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6 Humanitarian Crises that Need Our Attention

According to the latest UN figures, nearly 300 million people in 72 countries will require humanitarian assistance and protection this year. Our watchlist below outlines six humanitarian emergencies that we believe need special attention in 2024, specifically for the women affected.

6 top crises graphic 2024


Compounding crises have hurt Afghanistan over the past three years. Two decades of war and the exit of U.S. military control in 2021 left gaping holes in aid and the near elimination of women’s rights. Unable to attend university, visit a beauty salon, or even take a walk in the park, women are desperate for spaces where they can be together, learn, and grow. Last year, a series of powerful earthquakes and the forced return of 1.7 million refugees from Pakistan is overloading Afghanistan’s fragile system – women are dying in childbirth, families are living in tents, and famine is around the corner.  

How Women for Women International is responding: 

Since 2002, we have operated in five provinces of Afghanistan, training 130,226 women in their preferred vocation and how to save money – equipping them to be providers and decisionmakers in their community. Despite the growing crises, we have continued our full program across the country as well as emergency response in Herat and Torkham – providing shelter, clothing, hygiene kits, maternity care, and mental health services to earthquake survivors and returning refugees.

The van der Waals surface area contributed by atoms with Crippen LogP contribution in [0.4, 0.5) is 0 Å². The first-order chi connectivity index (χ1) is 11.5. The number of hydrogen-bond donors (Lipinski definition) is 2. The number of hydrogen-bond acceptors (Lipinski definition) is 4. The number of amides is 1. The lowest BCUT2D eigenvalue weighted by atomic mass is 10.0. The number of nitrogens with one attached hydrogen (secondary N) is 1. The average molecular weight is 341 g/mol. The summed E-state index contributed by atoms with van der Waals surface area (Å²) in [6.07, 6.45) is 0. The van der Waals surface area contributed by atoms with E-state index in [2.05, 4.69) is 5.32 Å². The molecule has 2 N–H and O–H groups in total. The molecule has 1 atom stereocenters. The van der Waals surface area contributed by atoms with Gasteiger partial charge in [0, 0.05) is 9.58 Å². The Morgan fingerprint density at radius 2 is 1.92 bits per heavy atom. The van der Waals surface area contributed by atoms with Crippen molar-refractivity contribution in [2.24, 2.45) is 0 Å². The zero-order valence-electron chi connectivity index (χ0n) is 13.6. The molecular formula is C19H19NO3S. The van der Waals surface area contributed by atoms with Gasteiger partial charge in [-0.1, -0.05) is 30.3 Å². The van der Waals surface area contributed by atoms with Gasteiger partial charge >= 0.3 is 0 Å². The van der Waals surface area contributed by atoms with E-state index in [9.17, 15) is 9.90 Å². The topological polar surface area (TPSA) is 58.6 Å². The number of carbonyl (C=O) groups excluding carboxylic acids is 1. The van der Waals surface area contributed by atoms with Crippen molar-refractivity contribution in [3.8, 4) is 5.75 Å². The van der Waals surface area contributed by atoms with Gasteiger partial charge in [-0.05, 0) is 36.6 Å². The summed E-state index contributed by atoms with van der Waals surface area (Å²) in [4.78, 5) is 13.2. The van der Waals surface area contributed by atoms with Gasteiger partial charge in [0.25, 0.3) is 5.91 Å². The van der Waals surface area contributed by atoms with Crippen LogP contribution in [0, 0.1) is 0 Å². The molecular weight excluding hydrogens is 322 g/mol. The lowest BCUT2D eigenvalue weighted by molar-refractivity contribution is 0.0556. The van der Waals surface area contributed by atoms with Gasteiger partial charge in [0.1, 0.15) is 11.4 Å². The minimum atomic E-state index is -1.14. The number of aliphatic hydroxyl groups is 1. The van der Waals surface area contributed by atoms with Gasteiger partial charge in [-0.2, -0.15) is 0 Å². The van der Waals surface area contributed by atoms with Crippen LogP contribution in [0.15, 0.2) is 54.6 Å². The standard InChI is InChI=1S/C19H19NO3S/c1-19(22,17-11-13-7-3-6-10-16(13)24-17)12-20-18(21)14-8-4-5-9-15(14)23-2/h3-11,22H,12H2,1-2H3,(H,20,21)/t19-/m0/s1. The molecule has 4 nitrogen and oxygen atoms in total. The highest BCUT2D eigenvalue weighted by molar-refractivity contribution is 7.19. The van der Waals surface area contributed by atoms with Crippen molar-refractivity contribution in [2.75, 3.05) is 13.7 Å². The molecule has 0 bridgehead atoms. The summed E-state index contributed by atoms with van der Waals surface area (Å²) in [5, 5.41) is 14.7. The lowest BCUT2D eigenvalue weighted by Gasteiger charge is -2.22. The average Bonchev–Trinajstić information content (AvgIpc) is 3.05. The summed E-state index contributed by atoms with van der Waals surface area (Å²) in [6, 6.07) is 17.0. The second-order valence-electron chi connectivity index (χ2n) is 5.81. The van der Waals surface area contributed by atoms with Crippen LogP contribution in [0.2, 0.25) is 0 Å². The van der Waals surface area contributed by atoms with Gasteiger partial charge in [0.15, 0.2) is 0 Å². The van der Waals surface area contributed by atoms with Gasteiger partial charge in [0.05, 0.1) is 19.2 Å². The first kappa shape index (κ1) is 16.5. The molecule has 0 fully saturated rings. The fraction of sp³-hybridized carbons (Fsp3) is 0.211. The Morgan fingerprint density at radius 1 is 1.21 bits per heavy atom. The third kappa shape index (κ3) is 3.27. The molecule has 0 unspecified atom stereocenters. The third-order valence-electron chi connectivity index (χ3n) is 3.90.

The Democratic Republic of Congo (DRC) 

DRC has an extensive history of violence, brutal oppression by the colonial regime, and widespread violence amid the country’s struggle for independence. As of today, a record 6.9 million people are internally displaced in DRC. Women and girls suffer disproportionately from high rates of violence and extreme poverty throughout DRC, and services like healthcare, psychosocial support, security, and justice for survivors of violence are limited. 

How Women for Women International is responding: 

Since 2004, our programming in DRC has trained women in both practical skills and social power. A core component of our training is access to Village Savings Loan Association (VSLAs) to generate income and save money. 98% of our DRC participants report saving a portion of their earnings by the time they graduate, compared to 23% at enrollment. As tensions rise, we are continuing our Men’s Engagement Program, which effectively curbs domestic violence and money control.  


The atrocities committed against the Rohingya people by Myanmar military forces have been determined to be acts of genocide. Right now, 2.5 million people are displaced and the 600,000 stateless Rohingya remaining in Myanmar face discrimination and overwhelming human rights abuses. Women and girls are especially at risk. Conservative cultural and traditional norms within the Rohingya community also prevent access to education for most adolescent girls and women.